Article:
Manufacturer's Suggested Retail Price (MSRP), also known as "sticker" price, is a recommended selling price that automakers give a new car that is above the invoice price paid by the dealer. It is a price that does not include any options that can be added to a particular car style. When shown as a range, the prices are starting MSRPs, without options, for multiple styles for that model.
This price range reflects the Kelley Blue Book Suggested Retail value for all trim levels, but not necessarily all available options.
The Kelley Blue Book Suggested Retail value represents the amount an auto dealer might ask for a specific vehicle; the actual sale price will vary. A vehicle's popularity, condition, warranty, color and local market conditions are factors involved in determining a final price. The retail value is not a trade-in or private party value.
The Suggested Retail value assumes that the vehicle has been fully reconditioned and has a clean title history. The Suggested Retail value also allows for advertising, sales commissions, insurance and other costs of doing business as a dealer. Most vehicles offered at this price have passed an inspection, and some may carry a warranty. Vehicle mileage is assumed to be normal or below normal.
Best Bets get above-average mpg, class-average or better reliability, class-average or better crash-test ratings, and our recommendation.
Expert Reviews 1 of 4
By Richard Truett
February 24, 1994
The buzz among auto writers these past few months is that Saab has done a remarkable job with the new 900. But like Nick Carraway, the solemn, introspective narrator of F. Scott Fitzgerald's The Great Gatsby, I, too, am inclined ''to reserve all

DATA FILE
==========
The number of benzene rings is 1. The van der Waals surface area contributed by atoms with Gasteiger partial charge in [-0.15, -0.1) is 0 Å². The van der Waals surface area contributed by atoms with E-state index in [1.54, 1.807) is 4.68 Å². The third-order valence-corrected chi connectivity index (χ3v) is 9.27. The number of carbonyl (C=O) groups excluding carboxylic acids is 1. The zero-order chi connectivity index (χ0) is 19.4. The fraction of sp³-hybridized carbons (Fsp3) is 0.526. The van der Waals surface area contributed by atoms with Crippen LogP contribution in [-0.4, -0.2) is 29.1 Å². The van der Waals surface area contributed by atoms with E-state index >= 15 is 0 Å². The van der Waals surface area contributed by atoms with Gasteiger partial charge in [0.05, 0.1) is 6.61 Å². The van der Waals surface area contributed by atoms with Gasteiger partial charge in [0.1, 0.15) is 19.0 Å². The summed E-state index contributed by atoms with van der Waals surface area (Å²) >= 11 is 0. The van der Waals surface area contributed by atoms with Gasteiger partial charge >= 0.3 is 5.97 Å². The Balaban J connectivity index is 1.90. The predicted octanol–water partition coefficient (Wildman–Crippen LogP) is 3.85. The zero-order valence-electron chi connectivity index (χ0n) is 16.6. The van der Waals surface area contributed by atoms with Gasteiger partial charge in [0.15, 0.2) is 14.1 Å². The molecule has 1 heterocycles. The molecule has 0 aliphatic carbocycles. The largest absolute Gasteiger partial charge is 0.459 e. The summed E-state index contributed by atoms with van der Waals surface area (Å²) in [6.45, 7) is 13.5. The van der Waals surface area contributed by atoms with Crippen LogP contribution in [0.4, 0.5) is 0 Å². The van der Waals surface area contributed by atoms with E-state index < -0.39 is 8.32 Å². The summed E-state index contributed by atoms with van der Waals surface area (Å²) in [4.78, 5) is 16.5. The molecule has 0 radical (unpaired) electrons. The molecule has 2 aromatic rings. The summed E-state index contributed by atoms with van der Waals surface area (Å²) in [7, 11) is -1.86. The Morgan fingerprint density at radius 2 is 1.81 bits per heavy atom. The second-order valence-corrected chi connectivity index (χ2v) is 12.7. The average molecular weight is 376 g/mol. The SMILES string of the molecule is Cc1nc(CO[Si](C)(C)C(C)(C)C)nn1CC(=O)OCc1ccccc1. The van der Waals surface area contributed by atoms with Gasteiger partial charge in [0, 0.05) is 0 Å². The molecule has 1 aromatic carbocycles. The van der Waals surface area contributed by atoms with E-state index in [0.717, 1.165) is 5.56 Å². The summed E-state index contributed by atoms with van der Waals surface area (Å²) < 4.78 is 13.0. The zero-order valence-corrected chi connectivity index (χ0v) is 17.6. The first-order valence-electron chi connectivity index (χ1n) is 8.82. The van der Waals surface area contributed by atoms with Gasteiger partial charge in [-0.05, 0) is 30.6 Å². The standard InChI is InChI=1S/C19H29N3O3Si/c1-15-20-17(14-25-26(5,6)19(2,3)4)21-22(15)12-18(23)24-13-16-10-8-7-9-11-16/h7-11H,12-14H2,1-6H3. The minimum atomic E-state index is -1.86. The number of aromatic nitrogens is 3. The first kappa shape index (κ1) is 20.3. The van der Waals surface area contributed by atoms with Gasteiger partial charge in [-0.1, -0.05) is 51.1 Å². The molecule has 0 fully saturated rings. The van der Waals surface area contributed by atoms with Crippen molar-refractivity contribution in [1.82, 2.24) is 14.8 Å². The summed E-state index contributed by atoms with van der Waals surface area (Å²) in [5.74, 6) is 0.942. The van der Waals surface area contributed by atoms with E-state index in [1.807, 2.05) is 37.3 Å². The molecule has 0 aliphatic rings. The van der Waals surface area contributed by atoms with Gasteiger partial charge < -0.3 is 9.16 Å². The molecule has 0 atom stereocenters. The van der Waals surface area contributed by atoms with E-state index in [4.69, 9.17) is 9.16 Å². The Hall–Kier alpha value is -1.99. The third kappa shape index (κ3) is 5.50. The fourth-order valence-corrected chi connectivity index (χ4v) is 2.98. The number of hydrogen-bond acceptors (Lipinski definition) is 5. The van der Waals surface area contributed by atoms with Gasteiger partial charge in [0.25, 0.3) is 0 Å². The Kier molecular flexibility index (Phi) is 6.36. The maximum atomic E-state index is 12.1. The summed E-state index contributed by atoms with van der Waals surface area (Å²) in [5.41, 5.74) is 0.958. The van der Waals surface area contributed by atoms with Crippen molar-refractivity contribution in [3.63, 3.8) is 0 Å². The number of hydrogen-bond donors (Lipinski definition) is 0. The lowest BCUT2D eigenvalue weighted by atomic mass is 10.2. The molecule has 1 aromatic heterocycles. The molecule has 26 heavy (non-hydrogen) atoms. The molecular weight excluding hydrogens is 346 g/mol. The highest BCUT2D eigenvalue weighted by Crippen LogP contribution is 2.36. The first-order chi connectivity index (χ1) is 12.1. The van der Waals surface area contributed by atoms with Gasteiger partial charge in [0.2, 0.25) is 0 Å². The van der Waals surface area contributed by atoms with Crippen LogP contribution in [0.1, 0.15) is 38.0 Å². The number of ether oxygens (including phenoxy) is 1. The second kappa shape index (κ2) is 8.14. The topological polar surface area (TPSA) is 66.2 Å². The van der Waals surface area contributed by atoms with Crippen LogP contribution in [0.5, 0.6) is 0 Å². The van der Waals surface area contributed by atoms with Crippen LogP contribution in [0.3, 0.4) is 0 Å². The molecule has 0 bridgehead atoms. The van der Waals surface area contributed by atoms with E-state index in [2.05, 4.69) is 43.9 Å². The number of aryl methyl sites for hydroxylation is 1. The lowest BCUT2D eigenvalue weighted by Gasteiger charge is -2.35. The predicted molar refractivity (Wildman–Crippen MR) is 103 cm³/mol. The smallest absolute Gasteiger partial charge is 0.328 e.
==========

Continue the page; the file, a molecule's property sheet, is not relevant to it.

judgments.'' I'll reserve them, that is, until I've had a chance to put the gas pedal to the metal and do some serious driving. I piled on 734 miles in six days in the new 900. Saab has done a fabulous job reworking the 900, which aside from the
name, is almost completely new. Except for the base model's four-cylinder engine, few if any parts are carried over from the first-generation 900, which ended production last year. If you are in the market for a sporty, high-powered import, you might
want to consider taking a very serious look at the new 900, especially the V-6 powered model. The 900 five-door, with its fold-down rear seats, offers a level of interior space and utility that no four-door sports sedan can match. It delivers
performance that is best in its class - or close to it - and the 900 sports a unique appearance. Oh, and that $26,000 price tag makes the 900 nothing less than one of the best bargains of the 1994 model year. You get your money's worth - and more.
PERFORMANCE Base model Saab 900s are powered by a peppy 2.3-liter, 16-valve, four-cylinder engine that generates 150 horses. But our test car featured Saab's first-ever V-6, a 2.5-liter unit with four cams, 24 valves and 170 horsepower. This
is a special engine. For one thing, it is built in Great Britain for Saab by General Motors. Several years ago, GM bought half of Saab, and the new 900's engine is the first product of that linkup. And what a dandy engine it is. Our test car,